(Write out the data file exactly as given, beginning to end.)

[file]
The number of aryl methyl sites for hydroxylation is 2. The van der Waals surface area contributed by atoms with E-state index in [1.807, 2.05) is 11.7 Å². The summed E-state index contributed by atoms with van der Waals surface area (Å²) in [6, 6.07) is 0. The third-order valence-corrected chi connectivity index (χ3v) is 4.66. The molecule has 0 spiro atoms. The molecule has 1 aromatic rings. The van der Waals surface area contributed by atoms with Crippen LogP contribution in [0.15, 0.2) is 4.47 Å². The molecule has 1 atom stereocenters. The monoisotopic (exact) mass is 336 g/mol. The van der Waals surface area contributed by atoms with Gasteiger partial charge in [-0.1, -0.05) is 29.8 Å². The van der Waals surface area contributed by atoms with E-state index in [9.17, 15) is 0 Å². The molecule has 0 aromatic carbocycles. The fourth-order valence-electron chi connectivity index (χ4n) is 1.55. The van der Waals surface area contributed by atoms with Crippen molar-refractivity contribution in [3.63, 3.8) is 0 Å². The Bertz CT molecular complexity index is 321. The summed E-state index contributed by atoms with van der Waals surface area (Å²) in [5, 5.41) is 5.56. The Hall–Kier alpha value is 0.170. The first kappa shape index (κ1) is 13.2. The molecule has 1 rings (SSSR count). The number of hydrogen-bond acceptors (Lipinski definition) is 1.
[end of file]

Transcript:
The number of aryl methyl sites for hydroxylation is 2. The van der Waals surface area contributed by atoms with E-state index in [1.807, 2.05) is 11.7 Å². The summed E-state index contributed by atoms with van der Waals surface area (Å²) in [6, 6.07) is 0. The third-order valence-corrected chi connectivity index (χ3v) is 4.66. The molecule has 0 spiro atoms. The molecule has 1 aromatic rings. The van der Waals surface area contributed by atoms with Crippen LogP contribution in [0.15, 0.2) is 4.47 Å². The molecule has 1 atom stereocenters. The monoisotopic (exact) mass is 336 g/mol. The van der Waals surface area contributed by atoms with Gasteiger partial charge in [-0.1, -0.05) is 29.8 Å². The van der Waals surface area contributed by atoms with E-state index in [9.17, 15) is 0 Å². The molecule has 0 aromatic carbocycles. The fourth-order valence-electron chi connectivity index (χ4n) is 1.55. The van der Waals surface area contributed by atoms with Crippen molar-refractivity contribution in [3.63, 3.8) is 0 Å². The Bertz CT molecular complexity index is 321. The summed E-state index contributed by atoms with van der Waals surface area (Å²) in [5, 5.41) is 5.56. The Hall–Kier alpha value is 0.170. The first kappa shape index (κ1) is 13.2. The molecule has 1 rings (SSSR count). The number of hydrogen-bond acceptors (Lipinski definition) is 1.